When you spend years only reading and hearing about a film instead of actually watching it, you draw up a lot of misconceptions. For example, I built a whole ideal around 1982’s Poltergeist being a movie of supernatural hauntings in an idyllic suburbia which would both be very dark, and very disturbing. I didn’t really factor in the possibility that with this being a Stephen Spielberg movie - and all the whimsical thematics that come with that - it’d actually be a bit light-hearted, too. But that’s exactly the formula that this paranormal thriller serves up. Even in the midst of its spookier moments, which are still just as enjoyable as they are dated, a curious hint of wholesomeness persists at its core. If it weren’t for some enduringly grisly special effects, a thunderously harrowing climax and a certain franchise by the name of Ghostbusters, it could even be considered the most family-friendly tale about malicious spirits that there’s ever been. But fanciful and antiquated as it is, it’s still damn good fun, retaining enough jolting moments and suspense to show why it’s still considered such an influential horror movie to this day.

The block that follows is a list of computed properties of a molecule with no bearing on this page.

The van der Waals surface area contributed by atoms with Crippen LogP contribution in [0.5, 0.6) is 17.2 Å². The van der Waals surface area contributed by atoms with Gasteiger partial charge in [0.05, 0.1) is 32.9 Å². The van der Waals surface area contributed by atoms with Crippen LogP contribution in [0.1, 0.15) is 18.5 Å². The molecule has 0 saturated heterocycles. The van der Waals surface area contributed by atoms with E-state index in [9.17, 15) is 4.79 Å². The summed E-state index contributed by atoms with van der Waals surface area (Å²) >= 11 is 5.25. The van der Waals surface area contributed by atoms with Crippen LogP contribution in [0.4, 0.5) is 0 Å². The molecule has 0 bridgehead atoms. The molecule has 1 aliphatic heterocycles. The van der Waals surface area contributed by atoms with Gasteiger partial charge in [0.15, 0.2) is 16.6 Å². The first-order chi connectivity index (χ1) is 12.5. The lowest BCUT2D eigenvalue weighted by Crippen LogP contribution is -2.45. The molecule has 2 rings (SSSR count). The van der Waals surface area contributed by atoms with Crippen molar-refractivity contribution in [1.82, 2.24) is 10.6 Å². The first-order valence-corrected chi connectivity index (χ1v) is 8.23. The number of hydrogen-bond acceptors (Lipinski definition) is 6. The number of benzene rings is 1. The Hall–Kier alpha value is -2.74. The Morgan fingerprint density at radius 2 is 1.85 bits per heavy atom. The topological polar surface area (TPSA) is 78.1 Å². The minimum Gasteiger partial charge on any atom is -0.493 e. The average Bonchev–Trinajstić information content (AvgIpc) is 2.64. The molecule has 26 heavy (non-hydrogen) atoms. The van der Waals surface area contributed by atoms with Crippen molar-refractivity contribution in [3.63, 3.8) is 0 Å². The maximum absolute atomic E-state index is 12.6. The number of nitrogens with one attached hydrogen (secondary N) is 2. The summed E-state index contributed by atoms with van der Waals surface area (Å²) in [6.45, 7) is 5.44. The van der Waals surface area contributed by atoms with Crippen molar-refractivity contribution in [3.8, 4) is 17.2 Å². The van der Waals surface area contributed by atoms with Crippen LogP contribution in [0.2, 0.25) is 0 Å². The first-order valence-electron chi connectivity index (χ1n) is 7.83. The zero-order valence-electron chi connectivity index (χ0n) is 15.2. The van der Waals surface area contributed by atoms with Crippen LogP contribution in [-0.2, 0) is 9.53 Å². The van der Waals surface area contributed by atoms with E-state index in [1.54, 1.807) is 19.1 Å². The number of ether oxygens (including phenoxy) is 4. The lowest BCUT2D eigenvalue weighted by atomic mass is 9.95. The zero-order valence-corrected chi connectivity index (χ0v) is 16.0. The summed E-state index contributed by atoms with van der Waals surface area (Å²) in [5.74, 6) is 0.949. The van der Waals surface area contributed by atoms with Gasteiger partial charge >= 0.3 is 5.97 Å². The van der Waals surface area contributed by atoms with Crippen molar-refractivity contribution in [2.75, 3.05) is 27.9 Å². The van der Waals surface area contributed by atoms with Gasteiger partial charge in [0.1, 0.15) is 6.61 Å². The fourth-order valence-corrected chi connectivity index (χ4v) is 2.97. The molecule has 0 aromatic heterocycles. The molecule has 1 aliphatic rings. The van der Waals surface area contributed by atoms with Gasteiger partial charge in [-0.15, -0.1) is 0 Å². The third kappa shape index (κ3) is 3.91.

And make no mistake - it’s definitely a Spielberg movie. Even if he shows up on the credits as producer with Tobe Hooper in the directing chair, accounts from the time certify that it was Spielberg himself calling the shots. It certainly shows too, if the larger-than-life American family at the center of its tale is anything to go by. Think E.T or Close Encounters of the Third Kind, and you wouldn’t be too far off with the charmingly offbeat disposition of this spookfest’s focal family unit. More’s the pity that they lost the script lottery here. Compared to Spielberg’s other efforts, the monsters that Poltergeist has in store for them are certainly less benevolent than the harmless aliens their other film counterparts got.